elective share

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Elective Share

Statutory provision that a surviving spouse may choose between taking that which is provided in the will of the deceased spouse or taking a statutorily prescribed share of the estate. Such election may be presented if the will leaves the spouse less than he or she would otherwise receive by statute. This election may also be taken if the spouse seeks to set aside a will that contains a provision to the effect that an attempt to contest the will defeats the rights of one to take under the will.

West's Encyclopedia of American Law, edition 2. Copyright 2008 The Gale Group, Inc. All rights reserved.

elective share

laws that allow a spouse to take a part of an estate when the other spouse dies, regardless of the terms of any will or testament.
Collins Dictionary of Law © W.J. Stewart, 2006
References in periodicals archive ?
The surviving spouse of a Florida domiciliary has the right to a percentage elective share from the decedent's probate assets.
Moreover, the client spouse may need to consider other means of asset disposition in order to minimize elective share (as described in more detail below).
At issue in Ciani is the surviving spouse's interest in real estate under the "spousal elective share" statute, the law governing the right of a living spouse of a deceased person to waive provisions of a will and receive a statutory share, regardless of what is (or is not) provided for in the deceased's written will.
Hammer (Bureau of Mediation Servs.)<br />https://mn.gov/law-library-stat/archive/ctapun/2018/opa171748-061118.pdf<br />&nbsp;<br />Probate<br />Elective Share<br />In this probate dispute, appellant argued that the District Court erred by failing to extend the time for him to petition for an elective share and by failing to invalidate his elective-share waiver.
It contains cases, discussion, and notes on planning for the transmission of property from one generation to another, beginning with planning for incompetency and death and followed by taxation of trusts and estates and gratuitous transfers, inheritance, intestacy, wills, will substitutes and other forms of inheritance, the spousal elective share and family protections, private trusts, class gifts and powers of appointment, and charitable trusts.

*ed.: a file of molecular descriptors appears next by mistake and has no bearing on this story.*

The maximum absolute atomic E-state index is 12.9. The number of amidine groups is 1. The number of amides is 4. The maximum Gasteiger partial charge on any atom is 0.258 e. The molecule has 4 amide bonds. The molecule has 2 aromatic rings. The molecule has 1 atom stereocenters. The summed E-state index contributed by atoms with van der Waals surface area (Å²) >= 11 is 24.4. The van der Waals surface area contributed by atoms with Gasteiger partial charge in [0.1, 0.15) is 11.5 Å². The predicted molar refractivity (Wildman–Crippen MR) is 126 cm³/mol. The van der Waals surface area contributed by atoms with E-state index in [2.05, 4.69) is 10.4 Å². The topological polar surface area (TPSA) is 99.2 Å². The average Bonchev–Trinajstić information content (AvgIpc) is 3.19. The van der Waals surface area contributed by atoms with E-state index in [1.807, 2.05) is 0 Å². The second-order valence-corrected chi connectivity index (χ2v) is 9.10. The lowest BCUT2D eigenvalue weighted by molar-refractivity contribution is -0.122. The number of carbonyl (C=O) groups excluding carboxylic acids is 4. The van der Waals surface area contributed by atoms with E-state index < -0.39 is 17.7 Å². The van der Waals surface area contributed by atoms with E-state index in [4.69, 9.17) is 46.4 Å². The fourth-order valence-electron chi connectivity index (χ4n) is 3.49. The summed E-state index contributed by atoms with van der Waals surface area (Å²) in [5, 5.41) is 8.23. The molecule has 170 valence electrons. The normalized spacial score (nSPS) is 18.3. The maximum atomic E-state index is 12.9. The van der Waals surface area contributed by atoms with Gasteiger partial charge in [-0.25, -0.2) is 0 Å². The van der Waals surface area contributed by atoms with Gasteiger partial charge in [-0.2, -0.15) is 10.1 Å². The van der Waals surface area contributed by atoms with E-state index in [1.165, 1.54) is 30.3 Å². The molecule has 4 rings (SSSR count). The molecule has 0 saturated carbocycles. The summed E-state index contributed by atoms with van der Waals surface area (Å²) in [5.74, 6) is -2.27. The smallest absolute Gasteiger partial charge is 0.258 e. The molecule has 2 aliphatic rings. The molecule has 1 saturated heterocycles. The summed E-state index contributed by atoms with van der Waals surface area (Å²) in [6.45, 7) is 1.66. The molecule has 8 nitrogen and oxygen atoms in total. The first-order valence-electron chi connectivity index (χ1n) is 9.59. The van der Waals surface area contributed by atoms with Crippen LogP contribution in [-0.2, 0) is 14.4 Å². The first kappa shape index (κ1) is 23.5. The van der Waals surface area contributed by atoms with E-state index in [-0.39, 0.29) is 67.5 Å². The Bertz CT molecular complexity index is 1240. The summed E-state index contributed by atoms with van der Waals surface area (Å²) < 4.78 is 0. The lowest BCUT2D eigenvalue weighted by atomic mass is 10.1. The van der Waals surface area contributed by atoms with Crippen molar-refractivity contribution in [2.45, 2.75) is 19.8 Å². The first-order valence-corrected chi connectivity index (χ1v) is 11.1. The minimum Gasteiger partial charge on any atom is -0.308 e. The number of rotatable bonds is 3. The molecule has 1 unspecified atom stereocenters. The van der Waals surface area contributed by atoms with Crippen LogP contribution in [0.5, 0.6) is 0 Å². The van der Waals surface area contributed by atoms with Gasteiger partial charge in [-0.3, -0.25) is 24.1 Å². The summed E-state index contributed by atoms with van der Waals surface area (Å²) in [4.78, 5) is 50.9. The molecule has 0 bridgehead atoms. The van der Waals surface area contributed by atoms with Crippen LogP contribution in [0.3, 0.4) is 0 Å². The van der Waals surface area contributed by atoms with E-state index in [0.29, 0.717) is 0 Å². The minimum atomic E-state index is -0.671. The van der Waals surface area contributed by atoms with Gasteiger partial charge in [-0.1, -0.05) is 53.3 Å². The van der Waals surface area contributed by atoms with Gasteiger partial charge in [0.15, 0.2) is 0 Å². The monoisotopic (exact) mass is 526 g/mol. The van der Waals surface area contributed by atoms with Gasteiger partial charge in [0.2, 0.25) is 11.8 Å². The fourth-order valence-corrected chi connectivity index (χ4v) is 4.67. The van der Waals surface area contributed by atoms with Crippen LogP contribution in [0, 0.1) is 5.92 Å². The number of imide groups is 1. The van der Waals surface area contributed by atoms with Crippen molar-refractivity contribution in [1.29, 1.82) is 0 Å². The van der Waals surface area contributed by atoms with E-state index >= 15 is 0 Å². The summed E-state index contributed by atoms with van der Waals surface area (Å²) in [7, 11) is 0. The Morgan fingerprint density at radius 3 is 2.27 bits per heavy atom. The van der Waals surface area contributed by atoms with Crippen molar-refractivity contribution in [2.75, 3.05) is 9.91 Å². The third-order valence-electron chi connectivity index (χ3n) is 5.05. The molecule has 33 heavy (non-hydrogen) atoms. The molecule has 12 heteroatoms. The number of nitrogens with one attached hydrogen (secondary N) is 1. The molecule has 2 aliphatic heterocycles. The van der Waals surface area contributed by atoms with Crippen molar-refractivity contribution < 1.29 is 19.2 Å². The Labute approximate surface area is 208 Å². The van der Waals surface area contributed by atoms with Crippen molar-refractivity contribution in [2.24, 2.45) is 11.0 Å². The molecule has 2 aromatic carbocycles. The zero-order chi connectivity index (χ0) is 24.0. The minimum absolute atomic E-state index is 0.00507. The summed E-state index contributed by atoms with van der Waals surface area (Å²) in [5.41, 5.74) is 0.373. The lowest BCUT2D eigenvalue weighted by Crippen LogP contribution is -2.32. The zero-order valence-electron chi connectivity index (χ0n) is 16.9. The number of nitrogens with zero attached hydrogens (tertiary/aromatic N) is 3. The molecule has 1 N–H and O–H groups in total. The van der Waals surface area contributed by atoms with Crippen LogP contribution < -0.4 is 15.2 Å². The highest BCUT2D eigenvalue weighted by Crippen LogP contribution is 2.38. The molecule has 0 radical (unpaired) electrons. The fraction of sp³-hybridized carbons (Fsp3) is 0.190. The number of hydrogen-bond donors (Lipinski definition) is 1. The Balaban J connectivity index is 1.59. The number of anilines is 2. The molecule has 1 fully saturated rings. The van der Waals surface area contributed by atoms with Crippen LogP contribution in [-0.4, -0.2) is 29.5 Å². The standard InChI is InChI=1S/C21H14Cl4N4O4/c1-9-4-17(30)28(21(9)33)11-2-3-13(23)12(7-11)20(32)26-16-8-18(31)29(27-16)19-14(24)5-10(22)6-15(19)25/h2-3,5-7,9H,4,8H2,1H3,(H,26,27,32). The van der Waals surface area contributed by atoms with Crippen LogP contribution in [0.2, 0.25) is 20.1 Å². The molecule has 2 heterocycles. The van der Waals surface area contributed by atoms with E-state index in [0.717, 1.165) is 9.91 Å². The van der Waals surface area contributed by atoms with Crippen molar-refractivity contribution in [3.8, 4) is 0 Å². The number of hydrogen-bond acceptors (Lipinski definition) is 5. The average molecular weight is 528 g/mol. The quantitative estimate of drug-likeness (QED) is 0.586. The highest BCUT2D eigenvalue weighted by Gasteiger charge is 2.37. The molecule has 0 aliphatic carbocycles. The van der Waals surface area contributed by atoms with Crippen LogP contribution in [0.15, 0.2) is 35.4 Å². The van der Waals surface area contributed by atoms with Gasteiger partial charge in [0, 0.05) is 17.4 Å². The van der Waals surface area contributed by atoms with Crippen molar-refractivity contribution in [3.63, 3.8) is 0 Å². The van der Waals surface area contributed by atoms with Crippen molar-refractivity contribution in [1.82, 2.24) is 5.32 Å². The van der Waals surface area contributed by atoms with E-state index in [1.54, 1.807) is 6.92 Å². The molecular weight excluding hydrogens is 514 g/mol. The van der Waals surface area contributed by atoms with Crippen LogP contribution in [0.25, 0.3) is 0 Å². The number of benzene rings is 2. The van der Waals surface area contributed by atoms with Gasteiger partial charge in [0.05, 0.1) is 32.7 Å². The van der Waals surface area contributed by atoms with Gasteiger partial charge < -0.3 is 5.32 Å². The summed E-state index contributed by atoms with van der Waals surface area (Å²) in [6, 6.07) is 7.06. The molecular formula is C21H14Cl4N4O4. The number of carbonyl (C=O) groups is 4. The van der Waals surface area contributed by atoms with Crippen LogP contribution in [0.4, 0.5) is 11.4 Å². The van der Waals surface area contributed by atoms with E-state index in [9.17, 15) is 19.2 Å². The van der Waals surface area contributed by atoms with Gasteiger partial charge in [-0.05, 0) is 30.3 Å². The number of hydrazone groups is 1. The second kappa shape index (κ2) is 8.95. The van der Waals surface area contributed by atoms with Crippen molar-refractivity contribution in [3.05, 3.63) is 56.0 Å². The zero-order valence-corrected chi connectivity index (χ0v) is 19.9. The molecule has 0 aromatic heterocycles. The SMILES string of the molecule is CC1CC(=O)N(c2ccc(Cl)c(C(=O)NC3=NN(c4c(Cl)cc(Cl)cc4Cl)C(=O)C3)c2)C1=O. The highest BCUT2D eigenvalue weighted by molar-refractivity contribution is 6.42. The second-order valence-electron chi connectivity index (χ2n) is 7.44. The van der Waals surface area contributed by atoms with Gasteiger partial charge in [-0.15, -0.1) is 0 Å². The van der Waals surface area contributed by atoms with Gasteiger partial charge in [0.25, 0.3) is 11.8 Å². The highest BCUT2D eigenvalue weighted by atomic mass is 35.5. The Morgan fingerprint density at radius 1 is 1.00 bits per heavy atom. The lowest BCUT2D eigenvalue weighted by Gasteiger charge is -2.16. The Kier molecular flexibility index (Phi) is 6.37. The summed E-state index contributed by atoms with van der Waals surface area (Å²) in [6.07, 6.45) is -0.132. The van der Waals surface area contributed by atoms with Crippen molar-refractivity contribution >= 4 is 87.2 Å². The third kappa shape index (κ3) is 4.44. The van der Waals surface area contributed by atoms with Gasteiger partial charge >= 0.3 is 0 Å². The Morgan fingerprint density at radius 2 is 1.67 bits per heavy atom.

Therefore, a deed that has the effect of disinheriting a spouse, child, or other beneficiary named in a will or trust, or avoiding valid debts, could thereafter be subject to claims of incapacity or undue influence, (27) elective share rights, (28) homestead protections for spouses and minor children, (29) or creditors claiming a fraudulent conveyance.
(5) that an election to take an elective share must be filed within the time provided by law.
Ever since the statutory elective share replaced dower and curtesy, courts have been trying to expand the property subject to the spouse's elective share.
Grubb as his attorney in fact, and Grubb gave notice that Marvin wanted to take his elective share of Bertha's augmented estate, pursuant to Va.
This third edition offers expanded coverage of the elective share doctrine of the Uniform Probate Code, analyzing the Code's harmless error approach versus the traditional strict compliance approach.
Disinheriting a spouse is more complex because of elective share statutes; most states require the affected spouse to sign a waiver at the time the will is signed stating that he or she is consenting to the disinheritance.